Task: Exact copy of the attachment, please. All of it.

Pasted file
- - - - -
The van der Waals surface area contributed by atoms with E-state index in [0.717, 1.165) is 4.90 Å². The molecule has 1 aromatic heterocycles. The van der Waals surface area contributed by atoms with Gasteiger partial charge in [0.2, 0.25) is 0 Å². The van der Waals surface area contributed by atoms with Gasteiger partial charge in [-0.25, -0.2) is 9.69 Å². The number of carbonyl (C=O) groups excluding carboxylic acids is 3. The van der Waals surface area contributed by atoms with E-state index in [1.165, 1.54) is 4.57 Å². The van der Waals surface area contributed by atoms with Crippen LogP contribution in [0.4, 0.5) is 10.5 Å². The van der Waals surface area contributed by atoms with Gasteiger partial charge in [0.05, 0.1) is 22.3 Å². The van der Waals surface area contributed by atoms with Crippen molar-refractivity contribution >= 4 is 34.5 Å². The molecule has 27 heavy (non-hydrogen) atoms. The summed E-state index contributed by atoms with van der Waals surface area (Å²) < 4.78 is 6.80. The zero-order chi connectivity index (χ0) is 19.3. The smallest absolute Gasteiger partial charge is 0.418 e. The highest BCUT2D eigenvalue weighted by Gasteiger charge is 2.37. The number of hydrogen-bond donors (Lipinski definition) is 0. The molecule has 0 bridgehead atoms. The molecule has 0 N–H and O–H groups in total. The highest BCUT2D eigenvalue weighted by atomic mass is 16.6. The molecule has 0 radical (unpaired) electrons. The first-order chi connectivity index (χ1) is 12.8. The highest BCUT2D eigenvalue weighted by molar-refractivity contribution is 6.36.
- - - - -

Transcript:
The van der Waals surface area contributed by atoms with E-state index in [0.717, 1.165) is 4.90 Å². The molecule has 1 aromatic heterocycles. The van der Waals surface area contributed by atoms with Gasteiger partial charge in [0.2, 0.25) is 0 Å². The van der Waals surface area contributed by atoms with Gasteiger partial charge in [-0.25, -0.2) is 9.69 Å². The number of carbonyl (C=O) groups excluding carboxylic acids is 3. The van der Waals surface area contributed by atoms with E-state index in [1.165, 1.54) is 4.57 Å². The van der Waals surface area contributed by atoms with Crippen LogP contribution in [0.4, 0.5) is 10.5 Å². The van der Waals surface area contributed by atoms with Gasteiger partial charge in [0.05, 0.1) is 22.3 Å². The van der Waals surface area contributed by atoms with Crippen molar-refractivity contribution >= 4 is 34.5 Å². The molecule has 27 heavy (non-hydrogen) atoms. The summed E-state index contributed by atoms with van der Waals surface area (Å²) < 4.78 is 6.80. The zero-order chi connectivity index (χ0) is 19.3. The smallest absolute Gasteiger partial charge is 0.418 e. The highest BCUT2D eigenvalue weighted by Gasteiger charge is 2.37. The number of hydrogen-bond donors (Lipinski definition) is 0. The molecule has 0 bridgehead atoms. The molecule has 0 N–H and O–H groups in total. The highest BCUT2D eigenvalue weighted by atomic mass is 16.6. The molecule has 0 radical (unpaired) electrons. The first-order chi connectivity index (χ1) is 12.8. The highest BCUT2D eigenvalue weighted by molar-refractivity contribution is 6.36.